There are sunsets on other planets even more magnificent than the ones on Earth. What if we could see not just one, but two suns falling below the Earth’s horizon? Would our planet get much warmer with two stars heating up? Would we ever reencounter nighttime? Could our binary star system be able to support life?
Here’s what would happen if we had two suns. Not all-star systems form around a single star. Binary or multiple star systems appear to be more common than the ones with a single star.
What is a binary star system?
A binary star is a star system consisting of two stars orbiting around their common centre. These systems of two or more stars are called multiple star systems.
Is there any other Star Companion of Sun ?
Some scientists even suggest that our Sun once had a star companion – a long-lost dwarf star called Nemesis. It broke free of the Sun’s gravity and merged into the Milky Way billions of years ago.
Our search for Earth-size planets throughout the galaxy showed us that, not only most star systems binary, but they also have habitable zones and planets within them.
Can life sustain under two Suns and how?
It looks like the Earth could sustain life with two suns, instead of just one. But only under certain conditions.
In a binary star system, the masses of the stars to their position relative to Earth and each other.
If one of the suns was bigger and brighter and had a much stronger gravitational impact on us, that Sun could pull the planet towards itself. We’d get pretty crispy before disappearing in its solar flares.
On the other hand, if neither stars’ gravitational pull were strong enough, the Earth would fly out into space. We would become one of those rogue planets that travel the Universe all alone with no star system to call home.
Will Earth’s rotation be effected?
Let’s assume that the Earth’s orbit would be stable with two suns.
Case 1: That would be possible if the Earth orbited just one of the suns. But with two suns, each on the other side of the Earth will complicate life on the planet. Because at some point the stars would face both sides of the Earth at the same time.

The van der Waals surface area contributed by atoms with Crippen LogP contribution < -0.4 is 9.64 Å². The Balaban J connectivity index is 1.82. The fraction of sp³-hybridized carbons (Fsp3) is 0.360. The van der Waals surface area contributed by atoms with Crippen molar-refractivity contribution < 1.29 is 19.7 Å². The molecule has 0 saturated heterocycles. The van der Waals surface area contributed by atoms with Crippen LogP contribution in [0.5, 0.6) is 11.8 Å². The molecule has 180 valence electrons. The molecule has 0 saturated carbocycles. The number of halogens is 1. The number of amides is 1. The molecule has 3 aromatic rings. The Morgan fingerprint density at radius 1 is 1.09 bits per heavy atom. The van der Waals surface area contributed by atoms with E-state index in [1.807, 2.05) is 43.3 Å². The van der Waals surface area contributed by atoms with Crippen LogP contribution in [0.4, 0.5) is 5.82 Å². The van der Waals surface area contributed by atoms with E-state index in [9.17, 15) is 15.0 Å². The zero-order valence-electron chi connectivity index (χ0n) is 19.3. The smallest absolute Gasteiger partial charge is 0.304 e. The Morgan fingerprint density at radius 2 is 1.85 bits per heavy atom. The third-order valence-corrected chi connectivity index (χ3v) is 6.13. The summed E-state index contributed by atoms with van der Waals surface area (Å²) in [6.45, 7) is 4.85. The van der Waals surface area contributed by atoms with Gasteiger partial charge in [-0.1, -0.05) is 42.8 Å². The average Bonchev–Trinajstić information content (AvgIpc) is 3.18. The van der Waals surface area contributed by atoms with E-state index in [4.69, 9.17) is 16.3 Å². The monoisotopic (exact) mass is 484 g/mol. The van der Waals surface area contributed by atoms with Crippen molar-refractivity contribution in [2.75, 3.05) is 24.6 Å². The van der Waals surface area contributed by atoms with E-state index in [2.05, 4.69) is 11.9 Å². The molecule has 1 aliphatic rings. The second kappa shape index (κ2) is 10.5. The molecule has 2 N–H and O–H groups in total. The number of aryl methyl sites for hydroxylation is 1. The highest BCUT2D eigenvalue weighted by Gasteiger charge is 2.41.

Not only that would that take away our nights, but it would also increase the Ultraviolet radiation and solar winds. Two suns will burn all human lives.
Case 2: The Earth’s orbit could be stable if the planet rotated around the two stars in the centre. The stars would have to be close together, and the Earth’s orbit would be further away.
But the distance from both the star will be beyond the habitable zone, where the heat of the suns wouldn’t be enough to keep our water in a liquid state. The planet would turn into a frozen, lifeless rock.
The best-case scenario for our planet would be if we replaced our Sun with two similarly matched stars, each half as bright as the Sun. That would keep the Earth warm enough to sustain life.
Because the total gravity of the two stars would be stronger, it would take the Earth 280 days instead of 365 to make a whole circle around them. A year on Earth would be shorter, but not dramatically.
The distance between the stars would have to be less than 15 million kilometres apart (9 million miles). The less the distance between stars, the safe we are on Earth. That way, the orbits of all the planets in our system would be stable, even Mercury’s.
How will the Eclipse effected?
The two stars would orbit each other once every 10 days. Every 5 days, one star would cross in front of another. From Earth, that would look like a solar eclipse, but instead of our Moon blocking the Sun, it would be one star blocking another one. And instead of 7.5 minutes, that Eclipse would last for about 6 hours.
Under these conditions, the Earth could be just fine orbiting two suns. The only question is whether the Earth would have formed in a binary star system in the first place.
As far as we know, the smallest known planet circling two suns is a gas giant much bigger than Earth. Maybe there is a small, rocky planet like Earth orbiting two suns somewhere in the Universe. We just haven’t found it yet. It might even sustain life, intelligent enough to send a signal to our planet.